Ancient Funeral Rites: Roman Funerals

River Styx

There is proof that humans have given enough thought to their dead to perform established procedures, rites and rituals going back as far to the Neanderthals. Perhaps archeologists will uncover our beginnings to reveal that funeral practices date even further beyond what was once thought to be out of the realm of early human capabilities.

How intrinsic is the custom of the funeral rite for humans? The answer to that question may never be fully understood, but you can explore its history through records, evidence and the remaining burial sites that have survived all over the world.

This series will explore a few of the well-known civilizations and lesser -known from around the world. There are likely to be great differences in the details of rituals, but perhaps the thread that links all peoples together is the basic need to mourn and respect loved ones who have passed from their daily lives. Overall, it appears that a sense of community is one of the greatest tools to help overcome grief and loss.

Romans

Like modern western societies, the Romans also practiced burying, embalming, or cremating their dead, although the latter grew more common during the Republic’s last century of power. And — as with modern families — the preference of funeral procedure was entirely at their discretion. However, there were certain basic elements of funeral customs that were followed, based on the beliefs of the times.

A typical example of funeral preparation was for relatives to close the eyes of the deceased while calling his or her name. Perhaps this was done in case the spirit of the deceased had strayed or become lost. Then, the body would be washed and dressed in the best clothing the departed owned. A coin was placed in their mouth as toll for Charon to ferry them across the river Styx into the underworld. This payment was very important to the deceased’s journey through the afterlife. Without it, they would be forced to wander the shores of the river for 100 years.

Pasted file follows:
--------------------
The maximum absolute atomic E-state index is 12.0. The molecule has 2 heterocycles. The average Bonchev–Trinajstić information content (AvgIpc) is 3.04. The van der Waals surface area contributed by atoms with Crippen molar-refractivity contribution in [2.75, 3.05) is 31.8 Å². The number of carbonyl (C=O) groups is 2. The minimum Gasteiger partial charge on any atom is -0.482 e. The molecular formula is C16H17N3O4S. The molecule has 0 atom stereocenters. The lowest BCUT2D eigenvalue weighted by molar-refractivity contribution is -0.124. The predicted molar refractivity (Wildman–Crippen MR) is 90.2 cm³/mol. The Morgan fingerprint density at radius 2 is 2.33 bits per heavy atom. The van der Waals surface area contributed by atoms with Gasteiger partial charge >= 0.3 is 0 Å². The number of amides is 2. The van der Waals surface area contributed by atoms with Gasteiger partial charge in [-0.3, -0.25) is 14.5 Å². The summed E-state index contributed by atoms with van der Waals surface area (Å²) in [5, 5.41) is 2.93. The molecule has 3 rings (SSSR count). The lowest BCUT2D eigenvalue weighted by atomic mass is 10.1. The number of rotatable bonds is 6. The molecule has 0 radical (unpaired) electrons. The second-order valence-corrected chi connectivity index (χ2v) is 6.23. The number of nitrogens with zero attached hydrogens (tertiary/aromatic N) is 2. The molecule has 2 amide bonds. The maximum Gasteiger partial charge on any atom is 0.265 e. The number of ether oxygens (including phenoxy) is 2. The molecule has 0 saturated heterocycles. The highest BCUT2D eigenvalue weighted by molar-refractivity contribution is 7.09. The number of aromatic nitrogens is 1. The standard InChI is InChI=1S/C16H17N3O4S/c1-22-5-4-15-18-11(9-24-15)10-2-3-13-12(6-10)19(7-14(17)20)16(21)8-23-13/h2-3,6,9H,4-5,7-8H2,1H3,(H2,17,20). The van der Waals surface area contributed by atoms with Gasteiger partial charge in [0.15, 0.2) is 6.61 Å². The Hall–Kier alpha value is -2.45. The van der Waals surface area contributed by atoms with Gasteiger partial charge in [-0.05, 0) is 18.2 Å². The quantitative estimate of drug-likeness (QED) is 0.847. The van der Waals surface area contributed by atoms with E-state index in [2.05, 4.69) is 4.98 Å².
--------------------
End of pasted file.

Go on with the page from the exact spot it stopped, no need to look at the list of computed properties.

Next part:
For the Romans, as well as many other cultures in ancient times, the underworld was not exclusively a place of eternal suffering. It was simply a passage everyone was required to make after death. This passage entailed five regions, the last of which was Elysium, a place of bliss and joy for poets and artists, the brave and all who had acted selflessly to benefit mankind.

For the upper-class, the wake could last as long as eight days; thereafter, they would be taken in a night time procession led by musicians and followed by family members, friends and mourners who carried the death masks or portraits of other deceased family members. The procession ended at a necropolis (or graveyard, in modern terms), always located outside the city. Once there, offerings of wine and food were made to their loved-ones to take on their journey to the underworld. Then, the body was either interred or cremated near the burial site. The ashes were then gathered by a family member who placed them into an urn for burial.

But, for lower-class Roman citizens, funerals often were less elaborate. Typically, the deceased were cremated the next day without an elaborate procession. To help insure a proper burial of some kind, most Roman citizens belonged to a funeral society called collegia funeraticia. These groups were formed as a kind of insurance and funded primarily by the pooled resources of the working class. However, there were some emperors who contributed to this fund, such as Augustus and Marcus Aurelius. The urns were then placed into a columbaria, a vast underground vault where niches were often owned by the family of the deceased.

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